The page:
So far the only one who has come close is Alinta head Jeff Dimery, who ruffled feathers three weeks back at an energy conference by warning that power prices would rise by 35 per cent next year and explaining it would cost $8bn to replace with firmed renewables $1bn worth of his company’s fossil-fuelled power-generating capacity.

But despite the budget’s similar forecast last week of a 56 per cent price hike within two years, the Albanese government has doubled down on its insistence that the best way to get power prices down is to put even more renewable power, even more quickly, into the system.

This is despite the fact the universal experience of moving en masse from fossil fuels to renewable power has been much higher prices due to wind and solar’s inability to generate the 24/7 power a modern society needs.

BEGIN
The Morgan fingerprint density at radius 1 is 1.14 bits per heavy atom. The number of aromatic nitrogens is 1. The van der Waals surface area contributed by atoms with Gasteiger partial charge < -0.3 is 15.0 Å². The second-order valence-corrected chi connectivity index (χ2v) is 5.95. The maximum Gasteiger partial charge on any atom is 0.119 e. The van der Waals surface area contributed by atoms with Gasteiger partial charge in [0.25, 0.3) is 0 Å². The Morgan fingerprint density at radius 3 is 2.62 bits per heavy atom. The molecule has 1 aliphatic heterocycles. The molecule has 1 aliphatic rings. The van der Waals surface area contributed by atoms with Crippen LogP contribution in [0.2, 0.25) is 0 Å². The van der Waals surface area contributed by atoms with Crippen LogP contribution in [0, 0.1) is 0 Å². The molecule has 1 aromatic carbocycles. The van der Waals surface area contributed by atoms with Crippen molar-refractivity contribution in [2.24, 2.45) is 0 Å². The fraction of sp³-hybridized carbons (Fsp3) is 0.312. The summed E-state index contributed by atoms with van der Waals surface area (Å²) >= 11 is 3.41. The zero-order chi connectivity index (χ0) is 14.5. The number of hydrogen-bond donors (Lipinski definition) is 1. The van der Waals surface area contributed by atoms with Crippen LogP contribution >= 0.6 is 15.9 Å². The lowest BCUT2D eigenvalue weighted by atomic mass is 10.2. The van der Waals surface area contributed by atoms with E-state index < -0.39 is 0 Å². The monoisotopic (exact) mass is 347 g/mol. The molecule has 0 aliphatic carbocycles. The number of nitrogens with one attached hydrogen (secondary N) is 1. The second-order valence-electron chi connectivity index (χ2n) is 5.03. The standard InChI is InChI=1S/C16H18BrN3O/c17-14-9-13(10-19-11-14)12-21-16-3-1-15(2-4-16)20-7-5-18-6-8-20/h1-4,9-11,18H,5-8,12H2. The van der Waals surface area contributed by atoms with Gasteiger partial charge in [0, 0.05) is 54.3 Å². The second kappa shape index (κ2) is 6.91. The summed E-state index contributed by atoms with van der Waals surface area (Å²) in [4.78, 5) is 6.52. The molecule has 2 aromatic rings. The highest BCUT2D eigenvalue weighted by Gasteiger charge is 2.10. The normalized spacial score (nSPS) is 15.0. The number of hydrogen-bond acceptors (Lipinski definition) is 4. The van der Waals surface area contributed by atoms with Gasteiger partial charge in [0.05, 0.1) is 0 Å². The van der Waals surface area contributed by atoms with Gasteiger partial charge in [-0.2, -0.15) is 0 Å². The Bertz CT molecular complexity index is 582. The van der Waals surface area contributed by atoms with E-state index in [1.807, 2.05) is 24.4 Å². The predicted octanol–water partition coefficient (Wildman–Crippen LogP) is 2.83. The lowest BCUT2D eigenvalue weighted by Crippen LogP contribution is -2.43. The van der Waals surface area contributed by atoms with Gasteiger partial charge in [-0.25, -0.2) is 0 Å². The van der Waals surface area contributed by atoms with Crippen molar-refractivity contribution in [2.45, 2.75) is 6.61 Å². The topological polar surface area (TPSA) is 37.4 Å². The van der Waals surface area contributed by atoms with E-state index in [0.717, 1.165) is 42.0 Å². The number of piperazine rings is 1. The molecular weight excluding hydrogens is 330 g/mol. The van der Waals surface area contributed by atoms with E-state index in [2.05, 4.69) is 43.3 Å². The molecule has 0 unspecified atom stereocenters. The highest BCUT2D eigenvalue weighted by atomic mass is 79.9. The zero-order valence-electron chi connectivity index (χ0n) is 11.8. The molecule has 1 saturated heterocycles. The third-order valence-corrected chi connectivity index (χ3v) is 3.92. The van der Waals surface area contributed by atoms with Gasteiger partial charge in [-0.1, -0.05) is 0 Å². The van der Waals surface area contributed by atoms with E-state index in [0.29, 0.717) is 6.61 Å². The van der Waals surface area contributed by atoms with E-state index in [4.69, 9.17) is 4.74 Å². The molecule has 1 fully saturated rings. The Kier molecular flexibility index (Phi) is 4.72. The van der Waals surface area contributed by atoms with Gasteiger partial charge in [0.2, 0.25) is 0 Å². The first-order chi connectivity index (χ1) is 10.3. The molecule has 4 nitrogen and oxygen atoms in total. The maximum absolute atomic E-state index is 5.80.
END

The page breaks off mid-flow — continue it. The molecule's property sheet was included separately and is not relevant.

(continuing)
In Germany, real average power prices have risen by almost 50 per cent across the past decade as renewables have risen from under 20 per cent to more than 40 per cent of total domestic power generation.

Consider the scale of the transition that’s required here. To meet the government’s legislated 43 per cent emissions reduction target (let alone the higher targets of most states), coal will have to drop from supplying 60 per cent-plus of our power needs to under 10 per cent within eight years. And renewables will have to rise from supplying about 30 per cent now to more than 80 per cent. Plus 28,000km of grid will have to be constructed to cope with this new decentralised power generation, to be used, on average, only 30 per cent of the time.